Nestled between Joe Pool Lake and the Mountain Creek Escarpment lies one of the state’s top public championship golf courses … Tangle Ridge Golf Club.

The layout has the feel of a Hill Country course with elevation changes of over fifty feet, gently rolling hills and trees guarding every hole. The magnificent panoramic views differentiate the course from any other in the D/FW area.

The 18-hole course was designed by Jeff Brauer of GolfScapes in Arlington, TX. “The City of Grand Prairie wanted an upscale course with the emphasis on fun as much as difficulty,” said Brauer. “The other driving force was the aesthetics of one of the prettiest sites in D/FW.”

Tangle Ridge Golf


The 250 acre layout is bisected by a stream which runs east-to-west along the northern portion of the property. Approximately 60 acres of tangled natural vegetation remains as construction minimized the impact to existing wetlands.

The forested areas made up of native Mesquite, Hackberry, Cedar Elm, Easter Red Cedar, Pecan and Oak trees separate the fairways giving the golfer an enjoyable feeling of isolation. Players rarely see other holes while making their way through the layout.

Tangle Ridge is a strategic course requiring the player to use every club and shot in his arsenal. The fairways are generous but poorly hit shots may find the native areas. The variety of grass and sand bunkers, creek crossings, dramatic mounding, berms, doglegs, and tree-lined roughs provide plenty of challenges.

The four par-five holes standout. The 545 yard fifth hole doglegs right to a slightly elevated green protected by deep bunkers.

“We wanted the golfer to have a feeling of seclusion while enjoying a peaceful round – getting away from urban stress.”…Jeffrey Brauer

Tangle Ridge Golf

The demanding 575 yard eighth hole plays into the prevailing wind. A creek, which crosses the middle of the fairway, generally can’t be reached on the downhill tee shot without a north wind. The creek also meanders down the left side of the uphill second shot, while trees, native grasses and the driving range are on the right. While the landing area gets smaller, players will want to get as close as possible to the uphill green for their approach shots.

A steep bank which drops into a pond guards the front of the green, while a cluster of trees and native grasses is on the right. The severe slopes behind the green, reminiscent of the “punch bowl style” of early American designers, may allow the ball to roll back onto the putting surface.

Reaching the putting surface of the challenging par-five eighth hole is only half of the battle – two large berms divide the slick green into three sections.

The green is divided into three sections by two large berms. Land in the wrong section and you’ll face a tough roller-coaster putt – and be glad to three-putt.

The 501 yard par-five thirteenth hole features a downhill tee shot over rolling terrain to a dogleg left. The upper level of the left fairway allows accurate second shots to roll safely onto the semi-blind green.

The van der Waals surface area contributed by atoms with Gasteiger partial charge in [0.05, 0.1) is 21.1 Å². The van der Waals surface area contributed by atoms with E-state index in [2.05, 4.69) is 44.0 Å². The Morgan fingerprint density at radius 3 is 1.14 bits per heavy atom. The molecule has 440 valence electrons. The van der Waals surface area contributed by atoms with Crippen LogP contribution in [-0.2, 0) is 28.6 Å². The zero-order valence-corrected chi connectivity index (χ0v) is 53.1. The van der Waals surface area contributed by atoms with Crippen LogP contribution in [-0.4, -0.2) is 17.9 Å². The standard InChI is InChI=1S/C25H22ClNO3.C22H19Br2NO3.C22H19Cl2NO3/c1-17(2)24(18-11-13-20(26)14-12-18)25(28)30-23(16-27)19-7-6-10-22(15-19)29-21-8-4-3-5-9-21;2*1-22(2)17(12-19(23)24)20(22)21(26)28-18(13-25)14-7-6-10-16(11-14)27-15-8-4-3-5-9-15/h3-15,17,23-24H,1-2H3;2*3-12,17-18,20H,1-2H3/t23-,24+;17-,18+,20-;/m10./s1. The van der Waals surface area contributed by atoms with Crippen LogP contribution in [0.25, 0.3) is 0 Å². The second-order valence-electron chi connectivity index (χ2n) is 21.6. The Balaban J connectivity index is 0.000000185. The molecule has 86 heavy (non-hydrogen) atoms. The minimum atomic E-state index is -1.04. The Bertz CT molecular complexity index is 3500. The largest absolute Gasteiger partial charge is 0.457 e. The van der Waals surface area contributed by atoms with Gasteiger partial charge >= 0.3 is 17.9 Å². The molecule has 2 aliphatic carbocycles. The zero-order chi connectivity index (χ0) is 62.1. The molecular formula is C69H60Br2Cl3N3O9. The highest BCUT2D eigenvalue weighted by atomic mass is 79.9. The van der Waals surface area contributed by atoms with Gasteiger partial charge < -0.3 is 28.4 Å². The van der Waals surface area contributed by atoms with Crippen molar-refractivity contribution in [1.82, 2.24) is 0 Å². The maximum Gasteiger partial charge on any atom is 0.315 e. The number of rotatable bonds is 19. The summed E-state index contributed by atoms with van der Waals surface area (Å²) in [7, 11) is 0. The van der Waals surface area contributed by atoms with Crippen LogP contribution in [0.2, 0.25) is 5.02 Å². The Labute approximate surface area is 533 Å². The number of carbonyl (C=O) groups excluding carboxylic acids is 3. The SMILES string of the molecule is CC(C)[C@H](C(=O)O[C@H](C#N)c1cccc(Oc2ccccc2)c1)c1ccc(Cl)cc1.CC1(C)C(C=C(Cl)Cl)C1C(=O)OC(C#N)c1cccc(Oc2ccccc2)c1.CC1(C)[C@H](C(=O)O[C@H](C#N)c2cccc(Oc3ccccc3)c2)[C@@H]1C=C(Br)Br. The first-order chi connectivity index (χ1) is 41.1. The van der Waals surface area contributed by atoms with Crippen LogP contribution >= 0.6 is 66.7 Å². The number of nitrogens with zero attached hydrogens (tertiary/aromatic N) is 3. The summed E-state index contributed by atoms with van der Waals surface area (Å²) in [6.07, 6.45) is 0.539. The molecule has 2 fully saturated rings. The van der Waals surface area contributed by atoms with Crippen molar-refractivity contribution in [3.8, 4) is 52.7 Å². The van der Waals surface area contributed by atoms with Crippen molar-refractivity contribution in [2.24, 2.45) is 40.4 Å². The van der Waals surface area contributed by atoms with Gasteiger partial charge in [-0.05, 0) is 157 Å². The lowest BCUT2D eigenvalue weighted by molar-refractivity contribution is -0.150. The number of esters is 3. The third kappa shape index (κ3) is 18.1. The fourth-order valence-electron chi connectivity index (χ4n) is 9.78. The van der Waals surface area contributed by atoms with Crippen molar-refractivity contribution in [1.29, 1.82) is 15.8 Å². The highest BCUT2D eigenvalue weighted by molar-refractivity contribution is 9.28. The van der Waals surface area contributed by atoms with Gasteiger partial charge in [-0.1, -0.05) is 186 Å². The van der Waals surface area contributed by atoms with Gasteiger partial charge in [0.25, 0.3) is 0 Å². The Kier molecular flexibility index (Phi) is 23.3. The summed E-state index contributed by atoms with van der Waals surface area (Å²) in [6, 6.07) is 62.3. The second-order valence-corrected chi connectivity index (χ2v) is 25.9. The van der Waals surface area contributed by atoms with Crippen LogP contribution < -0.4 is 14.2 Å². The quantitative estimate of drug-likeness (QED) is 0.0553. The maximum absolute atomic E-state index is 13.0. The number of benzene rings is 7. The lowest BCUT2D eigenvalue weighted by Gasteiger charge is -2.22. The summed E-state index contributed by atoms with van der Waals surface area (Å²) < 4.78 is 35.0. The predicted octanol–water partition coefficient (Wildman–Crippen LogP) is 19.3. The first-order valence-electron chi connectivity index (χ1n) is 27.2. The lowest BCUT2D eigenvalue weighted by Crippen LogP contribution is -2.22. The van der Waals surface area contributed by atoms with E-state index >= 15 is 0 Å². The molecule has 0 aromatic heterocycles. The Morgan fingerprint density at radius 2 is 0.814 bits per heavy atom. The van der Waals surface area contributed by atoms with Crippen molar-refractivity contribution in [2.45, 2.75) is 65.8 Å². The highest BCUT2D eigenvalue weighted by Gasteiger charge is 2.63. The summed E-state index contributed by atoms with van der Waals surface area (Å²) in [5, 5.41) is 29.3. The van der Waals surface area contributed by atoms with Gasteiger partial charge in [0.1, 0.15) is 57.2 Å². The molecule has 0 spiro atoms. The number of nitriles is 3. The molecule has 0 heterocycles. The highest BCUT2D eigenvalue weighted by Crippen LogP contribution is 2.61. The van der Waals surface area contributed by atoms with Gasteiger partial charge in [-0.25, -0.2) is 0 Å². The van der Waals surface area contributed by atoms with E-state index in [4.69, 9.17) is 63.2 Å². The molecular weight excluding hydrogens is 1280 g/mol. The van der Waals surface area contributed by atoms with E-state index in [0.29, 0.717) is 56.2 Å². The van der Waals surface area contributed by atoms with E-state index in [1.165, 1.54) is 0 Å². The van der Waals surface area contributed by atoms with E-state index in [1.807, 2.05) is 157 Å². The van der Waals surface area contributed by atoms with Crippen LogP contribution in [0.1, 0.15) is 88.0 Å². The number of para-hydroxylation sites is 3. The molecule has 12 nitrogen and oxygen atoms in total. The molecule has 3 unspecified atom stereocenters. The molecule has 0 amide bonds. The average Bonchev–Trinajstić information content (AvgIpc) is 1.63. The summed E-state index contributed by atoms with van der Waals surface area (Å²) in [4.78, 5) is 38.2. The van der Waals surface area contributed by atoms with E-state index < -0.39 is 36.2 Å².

The finishing hole is a 521 yard par-five with a “challenge fairway.” A solid tee shot, which must carry a pond and avoid a large beach bunker, that lands safely on a small peninsula on the right will shorten the hole by about thirty yards, making the green more reachable in two.

Brauer believes par three holes should be reachable for the average golfer. Indeed, the longest Tangle Ridge offers is the 189 yard seventeenth hole which is downwind and open in the front. Anything hit left is trouble.

Accuracy is the key on the 152 yard ninth hole. The huge three-tiered putting surface slopes significantly from back to front. The fourth hole is the shortest, 132 yards. A ridge runs across the middle of this kidney shaped green which is protected on the front by a large bunker with an island of rough grass in the middle.

Many course architects design short holes into the prevailing wind and offset this by having the long holes play downwind. “We don’t like to equalize the challenge of every hole,” said Brauer.

The fun 313 yard sixth hole is usually downwind allowing many golfers to shoot for the putting surface. Anything short will likely be swallowed up by one of the large bunkers.

The sixth hole is reachable from the tee, but an awkward second shot may result.

Distance off the tee is a necessity to tame the 444 yard seventh and 457 yard sixteenth holes. The right side of the fairway, guarded by a cluster of bunkers, is the preferred angle into the large greens on both of these par fours.

The opening shot of the day is played on a downhill, downwind par four measuring 469 yards which doglegs to the left. Fairway bunkers and a creek run along the left side.

The fourteenth hole is a picturesque 384 yard par four which doglegs to the right into a green that is tucked into a grove of trees, protected by sand and grass bunkers.

The “Valley of Sin,” an idea borrowed from the 18th hole at St Andrews, lies on the right side of the sixteenth green. Any second shot on this 424 yard par four that falls short right will require an unusual chip or putt over the “Valley of Sin.”

Brauer achieved the city of Grand Prairie’s goal with Tangle Ridge. The course is definitely fun to play and the unique scenery rivals any course in the D/FW area.

Tangle Ridge is a great venue for a relaxing round of golf away from the distractions of the big city and the layout lends itself to scrambles and other outings. If you haven’t had the opportunity to play the course yet, be sure to check it out!

Selected as One of the Top Ten Courses in Texas by Golf Digest (5/97)

Head PGA Pro: Mark Viskozki
Course Superintendent: Tom Burseen
Course Designer: Jeffrey D. Brauer

Par 72
Gold Tees – 6835 yds 72.9/129
Blue Tees – 6337 yds 69.9/123
White Tees – 5969 yds 67.9/118 (M)
White Tees – 5969 yds 75.0/128 (W)
Red Tees – 5187 yds 70.2/117


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